HISTORY OF THE STATE OF JEFFERSON
written by Gail Jenner
Today’s State of Jefferson refers to portions of Southern Oregon and Northern California. Originally this region represented the “second half” or “northern mines” of the famous gold rush of 1849-50, but it never received the kind of historical reference that the Sierra Mother Lode did, even though it contributed as much, if not more, to the coffers of the two states. Moreover, the region was easily overlooked after the gold rush, since it continued to be less populated and more rural than the remainder of the two states.
Because the people who have settled along the northern boundary of California and the southern boundary of Oregon have always been of an independent nature, it seems fitting that this region has attempted, on numerous occasions, to create a new state, not just in name or principle, but in reality as well.
The principle is not a new one, however, but has its roots in the area’s history. In 1852, a bill to create a new state died in committee. On December 19, 1853, THE DAILY ALTA OF CALIFORNIA of San Francisco suggested that Northern California and Southern Oregon could both benefit if a ‘new state’ could be created. Some suggested it be called ‘Klamath.’ Others suggested the name “Jackson.”
At a meeting held on January 7, 1854, in Jacksonville, Oregon, Lafayette F. Mosher spoke about a state of ‘Jackson.’ Unfortunately, as the son-in-law of General Lane, with well-known pro-slavery and anti-Indian beliefs, the proposed state’s identity was tainted by prejudice and unfounded fear.
In 1854-55, the State Assembly tried to split California into three states: “Shasta” to the north, “Colorado” in the middle, and “California” to the south. But the Senate let the bill lapse. In 1877-78, some again pushed for “Shasta” in the north, but the U. S. Congress vetoed the proposal.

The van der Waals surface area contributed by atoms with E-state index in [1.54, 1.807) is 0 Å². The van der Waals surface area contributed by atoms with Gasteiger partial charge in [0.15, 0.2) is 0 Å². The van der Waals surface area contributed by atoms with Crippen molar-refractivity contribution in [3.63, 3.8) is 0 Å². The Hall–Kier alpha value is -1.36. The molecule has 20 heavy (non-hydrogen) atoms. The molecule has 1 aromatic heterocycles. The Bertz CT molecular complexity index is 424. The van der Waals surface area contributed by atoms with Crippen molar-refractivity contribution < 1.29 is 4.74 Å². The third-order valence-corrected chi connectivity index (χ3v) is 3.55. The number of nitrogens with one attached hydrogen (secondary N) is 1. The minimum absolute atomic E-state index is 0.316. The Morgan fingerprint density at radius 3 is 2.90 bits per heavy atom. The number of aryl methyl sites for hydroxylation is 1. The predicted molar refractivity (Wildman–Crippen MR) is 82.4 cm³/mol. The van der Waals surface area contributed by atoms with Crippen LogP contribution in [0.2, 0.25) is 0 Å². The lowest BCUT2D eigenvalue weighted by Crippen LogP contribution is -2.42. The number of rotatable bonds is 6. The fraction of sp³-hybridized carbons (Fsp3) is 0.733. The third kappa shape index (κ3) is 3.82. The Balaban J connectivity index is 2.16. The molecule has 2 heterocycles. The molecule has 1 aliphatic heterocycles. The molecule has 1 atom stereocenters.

By the fall of 1941, most communities in and around the region were behind the idea of secession. In a contest held by the Siskiyou Daily News, the name “State of Jefferson” was officially born. Several Oregon and California counties joined in.
In order to garner attention, a protest was staged along Highway 99 near Yreka. Members of Yreka’s 20-30 Club stopped cars and passed out a declaration and pledged to secede every Thursday until the State of Jefferson became recognized as a state.
The movement gained momentum and Stanton Delaplane won the Pulitzer Prize writing about the conditions leading up to Jefferson State’s “official” secession. A gubernatorial race was held, complete with a parade and speeches and even a dancing bear, but then, on December 7th, 1941, the bombing of Pearl Harbor took precedence over the region’s rebellion.
Even today, the dream lives on for this unrealized, some might even say, mystical State of Jefferson. With majestic Mt. Shasta at its heart, and the Cascades forming its backbone, the region’s wild rivers and rugged peaks both isolate and, at times, insulate its residents from the more populated outside world. Ranching, mining and logging have been its traditional source of wealth, but now recreation and tourism compete as major industries. But it’s the people who reside here that make the greatest contribution to the character of the region.
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